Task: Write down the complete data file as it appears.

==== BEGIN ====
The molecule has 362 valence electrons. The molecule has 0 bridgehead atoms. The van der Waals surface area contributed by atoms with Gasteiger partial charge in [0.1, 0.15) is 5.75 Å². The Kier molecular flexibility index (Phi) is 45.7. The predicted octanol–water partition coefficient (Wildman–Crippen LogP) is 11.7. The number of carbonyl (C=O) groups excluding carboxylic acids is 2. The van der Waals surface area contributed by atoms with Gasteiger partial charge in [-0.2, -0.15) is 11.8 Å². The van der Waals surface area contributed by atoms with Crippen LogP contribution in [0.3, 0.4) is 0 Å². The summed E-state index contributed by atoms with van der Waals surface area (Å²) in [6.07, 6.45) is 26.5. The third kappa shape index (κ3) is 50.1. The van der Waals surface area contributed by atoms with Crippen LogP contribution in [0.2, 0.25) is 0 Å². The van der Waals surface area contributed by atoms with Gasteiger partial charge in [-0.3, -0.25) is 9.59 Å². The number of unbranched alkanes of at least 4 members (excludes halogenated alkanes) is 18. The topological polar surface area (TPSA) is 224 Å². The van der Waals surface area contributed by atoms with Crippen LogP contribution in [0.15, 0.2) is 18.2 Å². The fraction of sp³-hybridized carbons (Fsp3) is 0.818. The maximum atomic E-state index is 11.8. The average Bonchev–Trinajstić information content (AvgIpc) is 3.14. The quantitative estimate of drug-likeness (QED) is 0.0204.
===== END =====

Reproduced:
The molecule has 362 valence electrons. The molecule has 0 bridgehead atoms. The van der Waals surface area contributed by atoms with Gasteiger partial charge in [0.1, 0.15) is 5.75 Å². The Kier molecular flexibility index (Phi) is 45.7. The predicted octanol–water partition coefficient (Wildman–Crippen LogP) is 11.7. The number of carbonyl (C=O) groups excluding carboxylic acids is 2. The van der Waals surface area contributed by atoms with Gasteiger partial charge in [-0.2, -0.15) is 11.8 Å². The van der Waals surface area contributed by atoms with Crippen LogP contribution in [0.3, 0.4) is 0 Å². The summed E-state index contributed by atoms with van der Waals surface area (Å²) in [6.07, 6.45) is 26.5. The third kappa shape index (κ3) is 50.1. The van der Waals surface area contributed by atoms with Crippen LogP contribution in [0.2, 0.25) is 0 Å². The van der Waals surface area contributed by atoms with Gasteiger partial charge in [-0.3, -0.25) is 9.59 Å². The number of unbranched alkanes of at least 4 members (excludes halogenated alkanes) is 18. The topological polar surface area (TPSA) is 224 Å². The van der Waals surface area contributed by atoms with Crippen LogP contribution in [0.15, 0.2) is 18.2 Å². The fraction of sp³-hybridized carbons (Fsp3) is 0.818. The maximum atomic E-state index is 11.8. The average Bonchev–Trinajstić information content (AvgIpc) is 3.14. The quantitative estimate of drug-likeness (QED) is 0.0204.